When you quickly move your eyes to focus on the seconds hand of an analogue clock, have you ever noticed that the first second you see actually seems to linger for a slightly longer time? Yes, it does. And there’s a reason why it happens.
When you rapidly move eyeballs to focus from one point to the another, it’s called a Saccade. If you ever try doing this rapid movement with a camera, a motion blur occurs in between the first point focus and the last point focus.
Unlike cameras our eyes (work closely with the brain) has a built-in mechanism to erase this motion blur. The brain erases all the motion blur during those few milliseconds and replaces the motion blur frames with the final image in the end.
This is why you see the longer first second when you quickly focus your eyes on the seconds hand – the stopped clock illusion or chronostasis. This also explains why you can never see your eyeballs moving when you try to spot their movement while staring at your own eyes on a mirror.
Michael Stevens from Vsauce explains…
Broome is a coastal town in the Kimberley region of west Australia. Every year when all the conditions perfectly fall in place, a very interesting and brilliant natural spectacle occurs. They call it “Staircase to the moon“. It indeed looks like stairs reaching to the moon. Thousands of tourists and the local people gather to watch it happen.
For it to happen the weather, sunset, moonrise and the tide conditions all need to be perfectly right. Before I tell you what happens there, look at a picture of this natural phenomenon. (Or it won’t seem very interesting if I tell you about it first).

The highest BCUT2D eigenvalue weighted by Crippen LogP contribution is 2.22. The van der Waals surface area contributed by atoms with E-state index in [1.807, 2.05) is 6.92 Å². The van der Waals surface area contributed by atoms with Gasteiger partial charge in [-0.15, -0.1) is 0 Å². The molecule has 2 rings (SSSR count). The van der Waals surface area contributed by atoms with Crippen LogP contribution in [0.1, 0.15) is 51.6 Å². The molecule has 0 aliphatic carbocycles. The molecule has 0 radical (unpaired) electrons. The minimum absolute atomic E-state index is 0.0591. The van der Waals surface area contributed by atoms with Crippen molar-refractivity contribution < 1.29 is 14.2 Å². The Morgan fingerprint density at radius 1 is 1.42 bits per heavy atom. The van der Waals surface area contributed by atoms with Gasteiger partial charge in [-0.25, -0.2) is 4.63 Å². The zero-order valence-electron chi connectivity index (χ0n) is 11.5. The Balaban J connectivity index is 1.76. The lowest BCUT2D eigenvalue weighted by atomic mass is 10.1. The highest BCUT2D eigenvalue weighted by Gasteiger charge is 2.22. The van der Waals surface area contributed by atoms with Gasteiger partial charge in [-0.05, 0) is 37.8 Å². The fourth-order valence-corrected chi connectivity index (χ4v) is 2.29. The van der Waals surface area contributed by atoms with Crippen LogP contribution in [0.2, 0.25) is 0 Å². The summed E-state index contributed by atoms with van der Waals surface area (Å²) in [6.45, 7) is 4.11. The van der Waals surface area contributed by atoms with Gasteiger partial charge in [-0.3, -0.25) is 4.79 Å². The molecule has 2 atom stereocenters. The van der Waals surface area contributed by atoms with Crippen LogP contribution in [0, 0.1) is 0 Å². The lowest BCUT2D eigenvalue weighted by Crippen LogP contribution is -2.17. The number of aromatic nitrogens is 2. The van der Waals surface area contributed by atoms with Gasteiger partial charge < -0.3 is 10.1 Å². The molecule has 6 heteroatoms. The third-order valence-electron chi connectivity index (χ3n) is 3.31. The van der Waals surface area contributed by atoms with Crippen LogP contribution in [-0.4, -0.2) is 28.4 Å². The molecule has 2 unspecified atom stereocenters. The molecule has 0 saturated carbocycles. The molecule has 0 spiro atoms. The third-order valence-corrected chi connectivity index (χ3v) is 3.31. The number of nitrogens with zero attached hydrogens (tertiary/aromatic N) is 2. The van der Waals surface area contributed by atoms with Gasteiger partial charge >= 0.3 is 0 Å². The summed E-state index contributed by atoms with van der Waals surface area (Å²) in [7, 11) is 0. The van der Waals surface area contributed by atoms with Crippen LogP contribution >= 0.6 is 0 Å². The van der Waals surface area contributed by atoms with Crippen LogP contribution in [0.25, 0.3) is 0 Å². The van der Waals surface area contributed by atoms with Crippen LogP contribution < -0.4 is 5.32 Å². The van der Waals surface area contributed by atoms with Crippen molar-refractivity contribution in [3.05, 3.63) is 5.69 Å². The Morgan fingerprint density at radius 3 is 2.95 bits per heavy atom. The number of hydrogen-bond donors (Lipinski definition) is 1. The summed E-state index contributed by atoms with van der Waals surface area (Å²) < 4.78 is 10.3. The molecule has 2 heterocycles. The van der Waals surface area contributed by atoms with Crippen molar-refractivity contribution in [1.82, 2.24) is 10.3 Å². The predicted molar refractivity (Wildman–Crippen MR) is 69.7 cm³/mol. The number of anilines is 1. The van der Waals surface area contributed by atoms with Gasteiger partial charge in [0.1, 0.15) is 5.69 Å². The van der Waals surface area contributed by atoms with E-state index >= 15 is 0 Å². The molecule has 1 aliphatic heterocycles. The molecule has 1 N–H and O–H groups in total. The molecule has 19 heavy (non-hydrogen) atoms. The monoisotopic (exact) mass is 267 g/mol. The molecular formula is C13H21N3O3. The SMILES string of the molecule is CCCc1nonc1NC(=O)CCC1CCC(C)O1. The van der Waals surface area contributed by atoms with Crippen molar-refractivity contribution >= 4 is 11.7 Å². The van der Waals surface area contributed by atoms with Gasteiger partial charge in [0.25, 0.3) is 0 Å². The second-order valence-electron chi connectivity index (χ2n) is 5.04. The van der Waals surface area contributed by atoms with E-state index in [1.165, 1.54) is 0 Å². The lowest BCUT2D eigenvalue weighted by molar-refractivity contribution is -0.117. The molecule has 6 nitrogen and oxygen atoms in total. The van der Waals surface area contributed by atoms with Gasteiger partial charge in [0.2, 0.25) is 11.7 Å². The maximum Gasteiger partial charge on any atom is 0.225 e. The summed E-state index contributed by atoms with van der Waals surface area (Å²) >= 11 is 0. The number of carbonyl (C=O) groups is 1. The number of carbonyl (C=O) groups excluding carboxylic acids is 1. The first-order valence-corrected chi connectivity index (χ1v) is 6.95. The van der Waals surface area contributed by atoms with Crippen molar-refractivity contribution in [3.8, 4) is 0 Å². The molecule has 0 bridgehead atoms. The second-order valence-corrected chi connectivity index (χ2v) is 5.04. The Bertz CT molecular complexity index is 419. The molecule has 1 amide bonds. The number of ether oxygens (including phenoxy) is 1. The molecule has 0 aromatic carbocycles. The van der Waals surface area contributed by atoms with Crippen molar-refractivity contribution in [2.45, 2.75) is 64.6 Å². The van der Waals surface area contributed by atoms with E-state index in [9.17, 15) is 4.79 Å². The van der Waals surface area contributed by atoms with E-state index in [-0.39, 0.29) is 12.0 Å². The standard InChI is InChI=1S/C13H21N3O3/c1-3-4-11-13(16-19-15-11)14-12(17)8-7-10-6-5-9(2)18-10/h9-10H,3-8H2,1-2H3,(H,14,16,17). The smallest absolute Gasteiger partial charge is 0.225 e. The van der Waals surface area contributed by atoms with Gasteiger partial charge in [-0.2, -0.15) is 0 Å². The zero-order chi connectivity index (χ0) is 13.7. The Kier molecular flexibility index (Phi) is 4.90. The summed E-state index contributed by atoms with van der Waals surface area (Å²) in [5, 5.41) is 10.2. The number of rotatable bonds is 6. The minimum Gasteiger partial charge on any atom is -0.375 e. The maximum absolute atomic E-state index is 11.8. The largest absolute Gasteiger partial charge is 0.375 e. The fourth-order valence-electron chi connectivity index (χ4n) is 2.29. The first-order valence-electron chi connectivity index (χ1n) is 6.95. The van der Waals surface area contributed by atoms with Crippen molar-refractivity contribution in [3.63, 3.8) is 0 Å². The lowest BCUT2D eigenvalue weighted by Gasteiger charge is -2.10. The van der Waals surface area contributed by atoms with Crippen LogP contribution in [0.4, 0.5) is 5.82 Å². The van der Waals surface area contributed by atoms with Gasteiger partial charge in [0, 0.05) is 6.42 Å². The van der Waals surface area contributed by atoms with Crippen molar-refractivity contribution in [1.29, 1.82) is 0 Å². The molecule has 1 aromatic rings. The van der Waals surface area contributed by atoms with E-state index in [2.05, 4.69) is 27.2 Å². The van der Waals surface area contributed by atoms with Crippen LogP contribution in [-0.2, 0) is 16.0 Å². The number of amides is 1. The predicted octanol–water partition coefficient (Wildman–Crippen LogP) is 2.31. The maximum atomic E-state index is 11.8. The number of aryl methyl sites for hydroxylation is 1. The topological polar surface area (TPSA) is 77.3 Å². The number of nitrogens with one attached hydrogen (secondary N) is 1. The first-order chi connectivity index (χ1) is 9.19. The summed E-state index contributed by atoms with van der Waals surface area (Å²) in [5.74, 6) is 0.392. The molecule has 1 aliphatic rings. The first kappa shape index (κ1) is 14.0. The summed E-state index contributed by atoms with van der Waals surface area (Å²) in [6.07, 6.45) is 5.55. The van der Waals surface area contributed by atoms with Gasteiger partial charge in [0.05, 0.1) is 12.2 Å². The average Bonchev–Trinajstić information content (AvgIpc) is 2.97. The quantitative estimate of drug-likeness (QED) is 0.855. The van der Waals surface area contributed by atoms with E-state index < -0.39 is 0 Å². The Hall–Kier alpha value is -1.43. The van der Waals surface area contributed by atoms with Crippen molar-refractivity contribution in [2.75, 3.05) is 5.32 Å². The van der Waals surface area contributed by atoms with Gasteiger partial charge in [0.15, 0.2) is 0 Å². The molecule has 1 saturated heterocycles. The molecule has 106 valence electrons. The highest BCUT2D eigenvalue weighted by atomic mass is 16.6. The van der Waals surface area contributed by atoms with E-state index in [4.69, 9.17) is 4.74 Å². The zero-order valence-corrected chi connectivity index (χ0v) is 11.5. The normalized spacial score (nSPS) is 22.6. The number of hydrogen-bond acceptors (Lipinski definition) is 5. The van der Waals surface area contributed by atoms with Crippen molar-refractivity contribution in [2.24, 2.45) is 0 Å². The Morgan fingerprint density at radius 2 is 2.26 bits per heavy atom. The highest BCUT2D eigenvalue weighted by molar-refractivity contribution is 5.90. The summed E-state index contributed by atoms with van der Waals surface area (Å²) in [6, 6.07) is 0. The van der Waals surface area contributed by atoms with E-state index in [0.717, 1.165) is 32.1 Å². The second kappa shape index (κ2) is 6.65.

This happens only during the low tide at the coast when the moon is rising. During the low tide, the mudflats get exposed and the rising moon creates this mesmerising reflection on the sand.
The natural phenomenon can also been seen from other coastlines at Onslow, Dampier, Cossack, Point Samson Peninsula, Hearson Cove and Port Hedland.
You probably know the static Ebbinghaus illusion – where a circle appears bigger around smaller circles even when it is of the same size. It’s static because it works without moving. Well, if you don’t know, you should because it helps you lose weight in a very subtle manner.
A slight variation involving movement of the Ebbinghaus illusion won the best illusion award for the year 2014. Yes, there are annual awards for the best illusions (I never knew that!). This one which won the award was submitted by researchers from the University of Nevada Reno.
The new variation is called the Dynamic Ebbinghaus effect. This is what happens in it…
There’s an arrangement of circles, exactly like the Ebbinghaus illusion, but there’s just one of the sets from the static illusion discussed above. While this arrangement of circles move, the central circle remains of the same size and the surrounding circles change in size.
Now, if you look into the central circle, you’ll see that it changes size too. In reality, it doesn’t. This effect is weaker when you look directly into the central circle. To make it more pronounced, you can shift your focus to the side and look at it through your peripheral vision. It’s totally mesmerizing. No wonder it won.
It works even when you know about it.